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ST. THEODOSIA, V. M.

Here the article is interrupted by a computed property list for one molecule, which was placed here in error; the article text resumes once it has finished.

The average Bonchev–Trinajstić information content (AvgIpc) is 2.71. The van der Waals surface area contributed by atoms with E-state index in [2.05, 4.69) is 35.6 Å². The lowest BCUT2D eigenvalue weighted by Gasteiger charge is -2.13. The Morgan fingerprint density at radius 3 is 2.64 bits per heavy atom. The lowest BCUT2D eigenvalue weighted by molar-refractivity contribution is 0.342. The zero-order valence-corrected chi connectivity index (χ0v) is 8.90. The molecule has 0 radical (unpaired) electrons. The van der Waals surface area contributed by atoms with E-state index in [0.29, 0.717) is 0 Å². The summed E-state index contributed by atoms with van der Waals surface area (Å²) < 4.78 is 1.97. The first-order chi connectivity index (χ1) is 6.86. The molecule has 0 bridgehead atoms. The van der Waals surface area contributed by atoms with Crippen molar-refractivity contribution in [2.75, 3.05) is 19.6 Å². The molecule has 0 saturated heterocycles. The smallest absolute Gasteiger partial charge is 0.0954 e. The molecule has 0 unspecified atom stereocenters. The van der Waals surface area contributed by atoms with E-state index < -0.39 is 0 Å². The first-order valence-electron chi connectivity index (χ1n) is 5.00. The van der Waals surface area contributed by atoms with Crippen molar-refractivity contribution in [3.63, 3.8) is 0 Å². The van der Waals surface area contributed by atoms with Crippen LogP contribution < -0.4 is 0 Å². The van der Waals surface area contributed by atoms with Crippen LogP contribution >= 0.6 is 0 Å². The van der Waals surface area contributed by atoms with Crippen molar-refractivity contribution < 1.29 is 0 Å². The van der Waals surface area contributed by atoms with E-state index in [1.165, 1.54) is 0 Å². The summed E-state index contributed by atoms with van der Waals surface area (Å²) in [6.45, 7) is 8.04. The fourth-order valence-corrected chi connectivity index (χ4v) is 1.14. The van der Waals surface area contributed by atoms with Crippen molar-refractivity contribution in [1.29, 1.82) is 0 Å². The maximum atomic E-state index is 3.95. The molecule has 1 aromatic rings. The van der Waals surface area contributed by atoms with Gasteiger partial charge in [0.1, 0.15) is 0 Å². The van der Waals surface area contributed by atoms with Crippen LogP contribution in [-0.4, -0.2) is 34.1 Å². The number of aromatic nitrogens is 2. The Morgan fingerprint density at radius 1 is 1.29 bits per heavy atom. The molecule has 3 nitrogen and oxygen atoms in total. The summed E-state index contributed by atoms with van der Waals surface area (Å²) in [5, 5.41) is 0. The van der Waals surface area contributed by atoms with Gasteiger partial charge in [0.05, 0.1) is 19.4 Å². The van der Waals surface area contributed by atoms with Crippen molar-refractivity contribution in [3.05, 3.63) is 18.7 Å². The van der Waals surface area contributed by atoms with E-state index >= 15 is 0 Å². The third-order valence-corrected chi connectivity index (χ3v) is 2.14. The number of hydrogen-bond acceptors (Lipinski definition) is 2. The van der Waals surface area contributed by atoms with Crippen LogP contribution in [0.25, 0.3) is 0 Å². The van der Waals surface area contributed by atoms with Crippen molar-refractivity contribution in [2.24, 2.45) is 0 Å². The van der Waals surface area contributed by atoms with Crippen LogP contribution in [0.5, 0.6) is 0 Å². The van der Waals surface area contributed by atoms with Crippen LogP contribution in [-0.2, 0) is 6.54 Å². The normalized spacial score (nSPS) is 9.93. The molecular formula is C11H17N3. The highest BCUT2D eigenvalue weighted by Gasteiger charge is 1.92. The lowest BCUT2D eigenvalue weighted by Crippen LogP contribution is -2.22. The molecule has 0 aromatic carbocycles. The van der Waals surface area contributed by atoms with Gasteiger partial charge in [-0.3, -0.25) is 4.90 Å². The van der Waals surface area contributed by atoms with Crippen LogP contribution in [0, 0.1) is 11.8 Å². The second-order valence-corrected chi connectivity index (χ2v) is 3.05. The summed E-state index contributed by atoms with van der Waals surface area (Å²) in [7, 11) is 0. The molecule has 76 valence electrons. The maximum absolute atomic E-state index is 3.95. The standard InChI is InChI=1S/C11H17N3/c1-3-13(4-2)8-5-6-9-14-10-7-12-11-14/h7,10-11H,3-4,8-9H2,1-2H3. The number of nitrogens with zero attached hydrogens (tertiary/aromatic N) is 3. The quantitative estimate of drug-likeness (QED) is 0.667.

SHE was a native of Tyre. Having been educated in the Christian faith, she had, by vow, consecrated her virginity to God. She was not eighteen years of age when, in 308, being at Cæsarea, and beholding there the cruelties exercised by the barbarous governor upon the servants of God, her zeal prompted her to address the confessors who stood bound in the square before the governor’s court to be interrogated. She congratulated them on their happiness, and besought them to remember her in their prayers when they should be with God, and earnestly exhorted them to patience and perseverance. The guards apprehended her as if guilty of a crime on account of this action, and presented her to the governor, who for three years and a half had sought in vain, by every invention of cruelty, to extirpate the Christian name out of his province; but finding the blood of martyrs to be a seed which served to further the propagation of Christianity, he was no longer master of his fury. Seeing the undaunted air with which this tender virgin appeared before him, he took it for an insult of his power, and caused her to be stretched on the rack in the most cruel manner; and her sides and breasts to be torn with iron hooks and pincers, and at length her breasts to be cut off with the utmost barbarity. Nothing could draw from her the least complaint or sigh; but she suffered these tortures with an amiable cheerfulness painted on her face, and sweetly said to the judge: “By your cruelty you procure me that great happiness which it was my grief to see deferred. I rejoice to see myself called to this crown, and return hearty thanks to God for vouchsafing me such a favor.” She was yet alive, when the governor, finding it impossible to add to his cruelty, ordered her to be thrown into the sea. The other confessors he condemned to the mines in Palestine; but was himself shortly after beheaded by his master for his crimes. St. Theodosia received her crown on the 2d of April, on which day her name occurs in the Roman, Greek, Russian, and other calendars. Her memory is honored with particular devotion at Venice, and in many other places. Concerning her martyrdom, see Eusebius, an eye-witness, in his History of the Martyrs of Palestine, c. 7, and her Acts, published from the Chaldaic, by Assemani, t. 2, p. 204.*








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